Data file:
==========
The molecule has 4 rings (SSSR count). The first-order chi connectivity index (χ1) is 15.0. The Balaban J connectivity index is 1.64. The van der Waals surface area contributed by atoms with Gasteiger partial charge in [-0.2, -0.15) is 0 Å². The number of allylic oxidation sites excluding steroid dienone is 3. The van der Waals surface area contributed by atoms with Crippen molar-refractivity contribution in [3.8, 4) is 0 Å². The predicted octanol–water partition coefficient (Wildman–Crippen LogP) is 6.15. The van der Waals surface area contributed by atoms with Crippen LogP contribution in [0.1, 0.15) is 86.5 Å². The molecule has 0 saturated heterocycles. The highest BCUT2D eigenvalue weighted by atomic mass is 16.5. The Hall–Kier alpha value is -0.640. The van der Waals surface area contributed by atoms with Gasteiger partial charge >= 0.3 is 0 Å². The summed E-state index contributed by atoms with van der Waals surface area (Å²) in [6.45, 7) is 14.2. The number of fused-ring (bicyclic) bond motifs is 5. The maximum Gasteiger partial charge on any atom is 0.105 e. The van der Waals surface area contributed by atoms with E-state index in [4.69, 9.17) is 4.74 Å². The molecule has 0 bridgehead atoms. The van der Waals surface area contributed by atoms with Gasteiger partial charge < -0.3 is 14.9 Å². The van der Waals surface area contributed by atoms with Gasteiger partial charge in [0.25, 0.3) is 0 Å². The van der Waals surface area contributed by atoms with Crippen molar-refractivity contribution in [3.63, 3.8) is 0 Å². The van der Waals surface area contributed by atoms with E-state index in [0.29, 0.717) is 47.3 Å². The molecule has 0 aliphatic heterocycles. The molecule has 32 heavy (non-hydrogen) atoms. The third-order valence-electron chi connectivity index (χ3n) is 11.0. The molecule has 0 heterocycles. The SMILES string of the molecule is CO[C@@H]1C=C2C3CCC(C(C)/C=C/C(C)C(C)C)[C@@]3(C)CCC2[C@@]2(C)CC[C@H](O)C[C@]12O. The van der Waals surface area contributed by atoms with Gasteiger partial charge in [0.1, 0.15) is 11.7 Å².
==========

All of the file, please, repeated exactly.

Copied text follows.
The molecule has 4 rings (SSSR count). The first-order chi connectivity index (χ1) is 15.0. The Balaban J connectivity index is 1.64. The van der Waals surface area contributed by atoms with Gasteiger partial charge in [-0.2, -0.15) is 0 Å². The number of allylic oxidation sites excluding steroid dienone is 3. The van der Waals surface area contributed by atoms with Crippen molar-refractivity contribution in [3.8, 4) is 0 Å². The predicted octanol–water partition coefficient (Wildman–Crippen LogP) is 6.15. The van der Waals surface area contributed by atoms with Crippen LogP contribution in [0.1, 0.15) is 86.5 Å². The molecule has 0 saturated heterocycles. The highest BCUT2D eigenvalue weighted by atomic mass is 16.5. The Hall–Kier alpha value is -0.640. The van der Waals surface area contributed by atoms with Gasteiger partial charge >= 0.3 is 0 Å². The summed E-state index contributed by atoms with van der Waals surface area (Å²) in [6.45, 7) is 14.2. The number of fused-ring (bicyclic) bond motifs is 5. The maximum Gasteiger partial charge on any atom is 0.105 e. The van der Waals surface area contributed by atoms with E-state index in [4.69, 9.17) is 4.74 Å². The molecule has 0 bridgehead atoms. The van der Waals surface area contributed by atoms with Gasteiger partial charge < -0.3 is 14.9 Å². The van der Waals surface area contributed by atoms with Gasteiger partial charge in [0.25, 0.3) is 0 Å². The van der Waals surface area contributed by atoms with Crippen molar-refractivity contribution in [3.63, 3.8) is 0 Å². The van der Waals surface area contributed by atoms with E-state index in [0.29, 0.717) is 47.3 Å². The molecule has 0 aliphatic heterocycles. The molecule has 32 heavy (non-hydrogen) atoms. The third-order valence-electron chi connectivity index (χ3n) is 11.0. The molecule has 0 heterocycles. The SMILES string of the molecule is CO[C@@H]1C=C2C3CCC(C(C)/C=C/C(C)C(C)C)[C@@]3(C)CCC2[C@@]2(C)CC[C@H](O)C[C@]12O. The van der Waals surface area contributed by atoms with Gasteiger partial charge in [0.1, 0.15) is 11.7 Å².